Summer Undergraduate Research Mentored Experience

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Dr. Christopher Kiekintveld

Department of Computer Science

Trading agent design for Smart Grid Energy Markets

Preferred major field of study or minimum required skills

Students should have strong background in programming in Java, as well as strong math skills. Students should be majoring in computer science or a closely related field such as mathematics.

Scholarly significance/intellectual merit

Power systems and energy markets are quickly evolving due to new generation and storage technologies, as wells as the integration of new "smart" technologies to monitor and control distribution and consumption activities. One challenge is how to design better energy markets, including better strategies for agents who trade in the markets. This project seeks to design improved automated intelligent trading strategies for agents participating in energy markets. We are competing in the annual Power TAC competition, which is an international competition in which automated trading agents compete to maximize profits in the realistic simulation of an energy market integrating smart grid elements. There are many challenging research problems in implementing an agent for this competition, including improving price and demand predictions using machine learning, designing new bidding strategies for participating in complex auctions, and designing strategies for issuing and updating tariffs to present to potential consumers.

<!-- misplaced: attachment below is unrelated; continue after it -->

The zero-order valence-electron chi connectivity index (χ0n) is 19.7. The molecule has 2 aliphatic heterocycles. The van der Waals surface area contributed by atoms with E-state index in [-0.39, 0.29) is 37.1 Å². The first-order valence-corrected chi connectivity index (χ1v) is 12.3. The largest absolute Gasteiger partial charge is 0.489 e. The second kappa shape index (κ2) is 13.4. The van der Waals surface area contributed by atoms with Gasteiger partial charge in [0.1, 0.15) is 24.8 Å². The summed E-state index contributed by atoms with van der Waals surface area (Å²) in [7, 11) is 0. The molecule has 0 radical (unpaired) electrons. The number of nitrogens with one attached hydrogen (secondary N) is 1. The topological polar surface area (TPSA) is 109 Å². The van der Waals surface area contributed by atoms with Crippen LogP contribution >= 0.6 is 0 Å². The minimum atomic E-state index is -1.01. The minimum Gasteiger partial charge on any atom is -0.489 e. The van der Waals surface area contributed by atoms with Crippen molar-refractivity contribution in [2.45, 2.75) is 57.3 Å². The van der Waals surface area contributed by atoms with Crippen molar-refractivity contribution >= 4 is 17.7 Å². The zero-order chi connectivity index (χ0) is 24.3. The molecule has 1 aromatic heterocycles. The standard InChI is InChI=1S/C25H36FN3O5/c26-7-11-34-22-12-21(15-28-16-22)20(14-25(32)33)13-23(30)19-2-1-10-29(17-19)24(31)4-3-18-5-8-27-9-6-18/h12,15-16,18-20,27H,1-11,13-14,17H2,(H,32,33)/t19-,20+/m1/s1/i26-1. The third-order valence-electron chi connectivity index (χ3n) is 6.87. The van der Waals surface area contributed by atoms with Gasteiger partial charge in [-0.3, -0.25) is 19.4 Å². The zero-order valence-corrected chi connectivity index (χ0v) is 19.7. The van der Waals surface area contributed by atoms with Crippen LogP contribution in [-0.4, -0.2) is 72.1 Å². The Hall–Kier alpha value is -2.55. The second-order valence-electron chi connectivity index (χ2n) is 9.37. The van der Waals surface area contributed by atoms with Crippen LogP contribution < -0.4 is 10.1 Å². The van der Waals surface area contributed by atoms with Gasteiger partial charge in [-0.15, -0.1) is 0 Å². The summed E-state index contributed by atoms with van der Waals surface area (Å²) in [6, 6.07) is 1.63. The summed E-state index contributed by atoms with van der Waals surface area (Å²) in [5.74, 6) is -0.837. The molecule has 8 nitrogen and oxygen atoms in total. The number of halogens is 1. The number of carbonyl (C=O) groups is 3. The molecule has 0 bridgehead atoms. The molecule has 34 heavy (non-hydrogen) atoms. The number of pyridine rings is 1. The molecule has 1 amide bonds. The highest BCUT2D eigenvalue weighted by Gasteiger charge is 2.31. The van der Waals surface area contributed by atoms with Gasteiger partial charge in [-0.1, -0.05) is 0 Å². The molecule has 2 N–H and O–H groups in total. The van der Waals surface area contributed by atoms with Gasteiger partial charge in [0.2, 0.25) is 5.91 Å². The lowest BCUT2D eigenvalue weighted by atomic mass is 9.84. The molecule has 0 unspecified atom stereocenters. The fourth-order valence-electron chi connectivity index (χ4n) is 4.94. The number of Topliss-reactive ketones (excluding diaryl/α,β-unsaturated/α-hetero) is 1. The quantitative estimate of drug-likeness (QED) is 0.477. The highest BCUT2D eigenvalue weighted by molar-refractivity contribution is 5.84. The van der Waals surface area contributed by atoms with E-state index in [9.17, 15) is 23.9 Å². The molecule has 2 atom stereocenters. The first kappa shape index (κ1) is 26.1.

Research question(s)

We are working to find ways to improve the performance of automated trading agents in energy markets, including improvements to both market predictions and trading strategies in multiple types of complex auctions.

Methods/techniques/instruments to be learned/utilized

We will program novel agent designs using the Java programming language, and may use a variety of techniques in artificial intelligence including machine learning and optimization.

Program Coordinator

Joseph Ramos - SURME Program Coordinator

Joseph "Joe" Ramos

Campus Office of Undergraduate Research Initiatives

(915) 747-6210